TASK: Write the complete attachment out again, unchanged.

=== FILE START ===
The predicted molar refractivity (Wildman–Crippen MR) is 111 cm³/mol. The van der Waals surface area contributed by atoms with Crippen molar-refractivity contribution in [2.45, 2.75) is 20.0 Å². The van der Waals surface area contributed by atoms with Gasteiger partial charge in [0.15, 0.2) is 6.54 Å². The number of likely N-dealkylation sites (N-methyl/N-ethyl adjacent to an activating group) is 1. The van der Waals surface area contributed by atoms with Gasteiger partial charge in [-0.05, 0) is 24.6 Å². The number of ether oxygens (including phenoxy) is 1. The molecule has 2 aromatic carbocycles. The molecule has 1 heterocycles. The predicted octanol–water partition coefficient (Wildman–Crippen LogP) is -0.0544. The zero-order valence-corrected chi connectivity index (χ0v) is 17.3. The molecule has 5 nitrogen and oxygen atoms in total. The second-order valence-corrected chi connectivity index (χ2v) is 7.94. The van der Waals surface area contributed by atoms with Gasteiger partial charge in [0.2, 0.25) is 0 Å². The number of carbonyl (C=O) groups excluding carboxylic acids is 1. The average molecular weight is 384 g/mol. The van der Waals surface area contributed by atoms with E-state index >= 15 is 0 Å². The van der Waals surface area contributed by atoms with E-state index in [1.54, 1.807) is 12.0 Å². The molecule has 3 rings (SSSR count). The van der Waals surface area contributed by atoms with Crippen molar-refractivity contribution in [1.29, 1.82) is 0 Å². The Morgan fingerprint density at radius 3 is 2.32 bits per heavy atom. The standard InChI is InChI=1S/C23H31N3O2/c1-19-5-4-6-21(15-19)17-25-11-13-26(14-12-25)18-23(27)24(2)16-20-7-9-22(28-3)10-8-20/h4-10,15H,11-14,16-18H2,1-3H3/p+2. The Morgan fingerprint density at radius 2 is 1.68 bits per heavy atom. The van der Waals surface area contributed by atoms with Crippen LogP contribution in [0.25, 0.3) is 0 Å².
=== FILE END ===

The predicted molar refractivity (Wildman–Crippen MR) is 111 cm³/mol. The van der Waals surface area contributed by atoms with Crippen molar-refractivity contribution in [2.45, 2.75) is 20.0 Å². The van der Waals surface area contributed by atoms with Gasteiger partial charge in [0.15, 0.2) is 6.54 Å². The number of likely N-dealkylation sites (N-methyl/N-ethyl adjacent to an activating group) is 1. The van der Waals surface area contributed by atoms with Gasteiger partial charge in [-0.05, 0) is 24.6 Å². The number of ether oxygens (including phenoxy) is 1. The molecule has 2 aromatic carbocycles. The molecule has 1 heterocycles. The predicted octanol–water partition coefficient (Wildman–Crippen LogP) is -0.0544. The zero-order valence-corrected chi connectivity index (χ0v) is 17.3. The molecule has 5 nitrogen and oxygen atoms in total. The second-order valence-corrected chi connectivity index (χ2v) is 7.94. The van der Waals surface area contributed by atoms with Gasteiger partial charge in [0.2, 0.25) is 0 Å². The number of carbonyl (C=O) groups excluding carboxylic acids is 1. The average molecular weight is 384 g/mol. The van der Waals surface area contributed by atoms with E-state index >= 15 is 0 Å². The van der Waals surface area contributed by atoms with E-state index in [1.54, 1.807) is 12.0 Å². The molecule has 3 rings (SSSR count). The van der Waals surface area contributed by atoms with Crippen molar-refractivity contribution in [1.29, 1.82) is 0 Å². The Morgan fingerprint density at radius 3 is 2.32 bits per heavy atom. The standard InChI is InChI=1S/C23H31N3O2/c1-19-5-4-6-21(15-19)17-25-11-13-26(14-12-25)18-23(27)24(2)16-20-7-9-22(28-3)10-8-20/h4-10,15H,11-14,16-18H2,1-3H3/p+2. The Morgan fingerprint density at radius 2 is 1.68 bits per heavy atom. The van der Waals surface area contributed by atoms with Crippen LogP contribution in [0.25, 0.3) is 0 Å².